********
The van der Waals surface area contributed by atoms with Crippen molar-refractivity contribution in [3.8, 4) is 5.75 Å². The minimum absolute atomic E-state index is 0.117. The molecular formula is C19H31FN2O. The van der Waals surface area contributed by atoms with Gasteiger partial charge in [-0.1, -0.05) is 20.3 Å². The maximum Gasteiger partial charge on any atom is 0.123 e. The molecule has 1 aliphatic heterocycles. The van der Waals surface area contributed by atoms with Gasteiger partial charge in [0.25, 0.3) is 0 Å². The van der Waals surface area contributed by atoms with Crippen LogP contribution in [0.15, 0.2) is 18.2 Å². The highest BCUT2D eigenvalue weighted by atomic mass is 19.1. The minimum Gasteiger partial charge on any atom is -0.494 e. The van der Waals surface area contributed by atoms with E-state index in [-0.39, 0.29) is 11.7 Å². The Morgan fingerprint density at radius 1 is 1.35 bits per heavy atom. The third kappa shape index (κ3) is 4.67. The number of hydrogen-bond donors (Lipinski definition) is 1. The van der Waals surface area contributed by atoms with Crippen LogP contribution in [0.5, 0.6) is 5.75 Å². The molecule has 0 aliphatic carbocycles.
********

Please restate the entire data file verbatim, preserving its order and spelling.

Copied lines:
The van der Waals surface area contributed by atoms with Crippen molar-refractivity contribution in [3.8, 4) is 5.75 Å². The minimum absolute atomic E-state index is 0.117. The molecular formula is C19H31FN2O. The van der Waals surface area contributed by atoms with Gasteiger partial charge in [-0.1, -0.05) is 20.3 Å². The maximum Gasteiger partial charge on any atom is 0.123 e. The molecule has 1 aliphatic heterocycles. The van der Waals surface area contributed by atoms with Gasteiger partial charge in [0.25, 0.3) is 0 Å². The van der Waals surface area contributed by atoms with Crippen LogP contribution in [0.15, 0.2) is 18.2 Å². The highest BCUT2D eigenvalue weighted by atomic mass is 19.1. The minimum Gasteiger partial charge on any atom is -0.494 e. The van der Waals surface area contributed by atoms with E-state index in [-0.39, 0.29) is 11.7 Å². The Morgan fingerprint density at radius 1 is 1.35 bits per heavy atom. The third kappa shape index (κ3) is 4.67. The number of hydrogen-bond donors (Lipinski definition) is 1. The van der Waals surface area contributed by atoms with Crippen LogP contribution in [0.5, 0.6) is 5.75 Å². The molecule has 0 aliphatic carbocycles.